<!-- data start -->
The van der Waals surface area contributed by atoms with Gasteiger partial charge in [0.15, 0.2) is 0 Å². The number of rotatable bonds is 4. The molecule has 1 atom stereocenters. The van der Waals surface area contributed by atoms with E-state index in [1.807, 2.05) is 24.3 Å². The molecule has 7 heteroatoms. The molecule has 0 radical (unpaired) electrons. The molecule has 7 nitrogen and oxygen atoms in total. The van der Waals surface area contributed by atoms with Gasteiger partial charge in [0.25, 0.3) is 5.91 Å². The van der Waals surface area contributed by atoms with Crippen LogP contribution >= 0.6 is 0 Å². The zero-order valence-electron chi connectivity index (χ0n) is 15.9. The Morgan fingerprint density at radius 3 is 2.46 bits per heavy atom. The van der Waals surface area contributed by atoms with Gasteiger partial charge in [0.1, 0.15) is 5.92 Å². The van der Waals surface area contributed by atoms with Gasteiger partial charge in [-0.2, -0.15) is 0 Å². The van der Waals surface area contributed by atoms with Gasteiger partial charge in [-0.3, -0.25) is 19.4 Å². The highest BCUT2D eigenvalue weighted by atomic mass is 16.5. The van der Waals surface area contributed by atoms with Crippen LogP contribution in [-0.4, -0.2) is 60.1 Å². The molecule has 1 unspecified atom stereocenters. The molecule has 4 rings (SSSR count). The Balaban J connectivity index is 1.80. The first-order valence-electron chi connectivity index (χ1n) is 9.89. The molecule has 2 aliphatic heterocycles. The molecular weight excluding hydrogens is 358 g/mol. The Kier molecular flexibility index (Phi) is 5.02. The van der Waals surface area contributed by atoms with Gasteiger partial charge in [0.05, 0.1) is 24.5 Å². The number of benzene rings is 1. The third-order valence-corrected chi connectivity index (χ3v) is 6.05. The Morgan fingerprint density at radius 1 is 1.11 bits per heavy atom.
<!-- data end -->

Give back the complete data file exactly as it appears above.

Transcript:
The van der Waals surface area contributed by atoms with Gasteiger partial charge in [0.15, 0.2) is 0 Å². The number of rotatable bonds is 4. The molecule has 1 atom stereocenters. The van der Waals surface area contributed by atoms with E-state index in [1.807, 2.05) is 24.3 Å². The molecule has 7 heteroatoms. The molecule has 0 radical (unpaired) electrons. The molecule has 7 nitrogen and oxygen atoms in total. The van der Waals surface area contributed by atoms with Gasteiger partial charge in [0.25, 0.3) is 5.91 Å². The van der Waals surface area contributed by atoms with Crippen LogP contribution >= 0.6 is 0 Å². The zero-order valence-electron chi connectivity index (χ0n) is 15.9. The Morgan fingerprint density at radius 3 is 2.46 bits per heavy atom. The van der Waals surface area contributed by atoms with Gasteiger partial charge in [0.1, 0.15) is 5.92 Å². The van der Waals surface area contributed by atoms with Gasteiger partial charge in [-0.2, -0.15) is 0 Å². The van der Waals surface area contributed by atoms with Gasteiger partial charge in [-0.3, -0.25) is 19.4 Å². The highest BCUT2D eigenvalue weighted by atomic mass is 16.5. The van der Waals surface area contributed by atoms with Crippen LogP contribution in [-0.4, -0.2) is 60.1 Å². The molecule has 1 unspecified atom stereocenters. The molecule has 4 rings (SSSR count). The Balaban J connectivity index is 1.80. The first-order valence-electron chi connectivity index (χ1n) is 9.89. The molecule has 2 aliphatic heterocycles. The molecular weight excluding hydrogens is 358 g/mol. The Kier molecular flexibility index (Phi) is 5.02. The van der Waals surface area contributed by atoms with Gasteiger partial charge in [0.05, 0.1) is 24.5 Å². The number of benzene rings is 1. The third-order valence-corrected chi connectivity index (χ3v) is 6.05. The Morgan fingerprint density at radius 1 is 1.11 bits per heavy atom.